July 6, 1974 – Nixon and The Moscow Summit. A month before his unprecedented resignation, President Nixon went to Moscow to meet with Soviet Premier Leonid Brezhnev to discuss a range of issues and to conclude with a sense of mixed achievement. The two sides were not able to agree on the limiting of offensive nuclear weapons. They did agree to limit (to one each) installations of anti-ballistic missile bases for defensive purposes and to limit the size of underground nuclear tests. But the big goal remained elusive because, it appeared, the Russians were behind and wanted to catch up in the number of Multiple warhead missiles. The past Tuesday night, Nixon addressed the Russian people and made a similar address to the American people the following night. Nixon and Brezhnev seemed to get along quite well, but it was the manner of Soviet censorship that marred an otherwise cordial trip. Seems the issue of Soviets dissidents was a thorny one – so thorny that, when correspondents filed their reports mentioning the subject, Russian technicians pulled the plug, interrupting broadcasts to the U.S. – and even the issue of pulling the plug brought about pulling the plug.
While Nixon returned to Washington, Secretary of State Kissinger stayed in Europe to brief leaders on what was and wasn’t accomplished in the Moscow talks. He landed in Rome to discuss Italy’s current economic crisis. For the first time in over 25 years, Italy was faced with an international problem that concerned the whole of the Atlantic community. Kissinger assured Italian President Giovanni Leone,that the U.S. was ready to join with others, if need be, to help rescue the Italian economy with financial support. Kissinger then went to the Vatican to have a one-hour discussion over the Middle East with Pope Paul, which both agreed was a political minefield for all sides involved.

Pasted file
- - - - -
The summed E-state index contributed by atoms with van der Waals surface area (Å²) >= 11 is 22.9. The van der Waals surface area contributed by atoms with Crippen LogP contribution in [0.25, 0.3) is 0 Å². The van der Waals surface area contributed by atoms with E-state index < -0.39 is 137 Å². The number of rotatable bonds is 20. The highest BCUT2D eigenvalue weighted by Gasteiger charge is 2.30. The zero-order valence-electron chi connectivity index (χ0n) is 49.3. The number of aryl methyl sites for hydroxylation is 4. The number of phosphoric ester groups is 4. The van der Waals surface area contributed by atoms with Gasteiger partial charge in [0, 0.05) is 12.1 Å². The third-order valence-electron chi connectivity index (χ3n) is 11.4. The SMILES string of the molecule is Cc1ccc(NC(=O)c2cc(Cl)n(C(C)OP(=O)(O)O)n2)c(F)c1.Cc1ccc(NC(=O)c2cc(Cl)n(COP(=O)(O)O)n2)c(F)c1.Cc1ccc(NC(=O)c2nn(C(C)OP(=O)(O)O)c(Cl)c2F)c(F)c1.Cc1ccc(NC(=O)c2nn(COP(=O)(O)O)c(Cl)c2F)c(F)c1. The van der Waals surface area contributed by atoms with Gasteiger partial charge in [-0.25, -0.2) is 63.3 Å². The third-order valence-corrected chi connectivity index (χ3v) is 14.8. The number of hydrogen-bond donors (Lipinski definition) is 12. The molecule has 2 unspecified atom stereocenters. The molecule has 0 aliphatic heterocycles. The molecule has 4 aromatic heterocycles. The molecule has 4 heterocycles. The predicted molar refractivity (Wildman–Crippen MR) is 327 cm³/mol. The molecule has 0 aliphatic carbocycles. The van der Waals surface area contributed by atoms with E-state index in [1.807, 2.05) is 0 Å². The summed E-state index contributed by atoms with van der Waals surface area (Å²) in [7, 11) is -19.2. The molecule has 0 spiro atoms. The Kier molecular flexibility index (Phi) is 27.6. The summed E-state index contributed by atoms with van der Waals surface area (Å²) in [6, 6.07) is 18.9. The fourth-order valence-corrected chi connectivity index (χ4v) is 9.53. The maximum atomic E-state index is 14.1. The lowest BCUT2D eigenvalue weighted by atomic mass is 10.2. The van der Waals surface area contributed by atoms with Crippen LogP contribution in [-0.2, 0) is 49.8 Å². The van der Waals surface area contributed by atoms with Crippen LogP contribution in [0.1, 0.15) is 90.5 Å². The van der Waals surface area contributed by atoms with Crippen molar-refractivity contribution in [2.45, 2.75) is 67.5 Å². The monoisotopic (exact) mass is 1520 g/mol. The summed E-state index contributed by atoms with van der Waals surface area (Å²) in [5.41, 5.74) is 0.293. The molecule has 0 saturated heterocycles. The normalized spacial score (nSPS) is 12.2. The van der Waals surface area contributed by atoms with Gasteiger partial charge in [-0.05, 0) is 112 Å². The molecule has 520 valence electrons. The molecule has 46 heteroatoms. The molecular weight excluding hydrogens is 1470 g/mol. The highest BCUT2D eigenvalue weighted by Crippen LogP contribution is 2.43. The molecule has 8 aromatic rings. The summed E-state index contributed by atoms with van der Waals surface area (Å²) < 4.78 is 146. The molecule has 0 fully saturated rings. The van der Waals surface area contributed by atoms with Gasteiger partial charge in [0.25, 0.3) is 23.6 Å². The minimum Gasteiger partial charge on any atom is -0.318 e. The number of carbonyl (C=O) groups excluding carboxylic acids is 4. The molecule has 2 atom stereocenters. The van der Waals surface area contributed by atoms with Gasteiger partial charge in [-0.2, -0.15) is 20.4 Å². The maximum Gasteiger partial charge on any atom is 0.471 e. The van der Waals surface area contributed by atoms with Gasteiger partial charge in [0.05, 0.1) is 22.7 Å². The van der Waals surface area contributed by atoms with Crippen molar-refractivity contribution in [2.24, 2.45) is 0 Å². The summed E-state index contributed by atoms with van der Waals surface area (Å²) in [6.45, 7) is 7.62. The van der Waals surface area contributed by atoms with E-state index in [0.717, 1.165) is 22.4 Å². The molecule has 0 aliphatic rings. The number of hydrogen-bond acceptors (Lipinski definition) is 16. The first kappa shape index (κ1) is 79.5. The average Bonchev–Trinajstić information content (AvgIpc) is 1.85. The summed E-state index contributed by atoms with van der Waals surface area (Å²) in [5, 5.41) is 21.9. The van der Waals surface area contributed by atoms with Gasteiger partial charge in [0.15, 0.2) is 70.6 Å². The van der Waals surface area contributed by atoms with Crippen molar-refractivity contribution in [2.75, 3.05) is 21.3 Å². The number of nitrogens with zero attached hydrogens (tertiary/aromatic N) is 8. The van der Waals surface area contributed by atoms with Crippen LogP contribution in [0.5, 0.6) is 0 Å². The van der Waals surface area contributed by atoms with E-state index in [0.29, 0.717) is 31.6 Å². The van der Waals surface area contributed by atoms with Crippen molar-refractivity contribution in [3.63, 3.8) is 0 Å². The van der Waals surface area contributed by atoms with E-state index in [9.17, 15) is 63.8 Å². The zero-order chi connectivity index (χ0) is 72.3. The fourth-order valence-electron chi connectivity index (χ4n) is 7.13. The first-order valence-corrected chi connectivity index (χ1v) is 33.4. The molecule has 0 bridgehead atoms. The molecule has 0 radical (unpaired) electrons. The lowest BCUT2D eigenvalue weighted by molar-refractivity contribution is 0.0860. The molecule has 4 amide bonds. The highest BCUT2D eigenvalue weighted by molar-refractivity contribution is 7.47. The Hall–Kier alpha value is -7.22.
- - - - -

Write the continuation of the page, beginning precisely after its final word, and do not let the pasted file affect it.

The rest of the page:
And the issue of Opium poppy production in Turkey was the source of consternation in the West. The U.S. withdrew its Ambassador to Turkey amid reports that an agreement to halt poppy cultivation was abandoned. Turkey had agreed three years earlier to stop growing Opium poppies in exchange for a $35 million compensation for lost revenue. About half had been paid, but Congress was balking at paying the remaining half since the Turkish government made the decision to resume planting and harvesting weeks earlier.
And that’s just a little of the events which took place, the week ending July 6, 1974 as presented by CBS Radio’s The World This Week.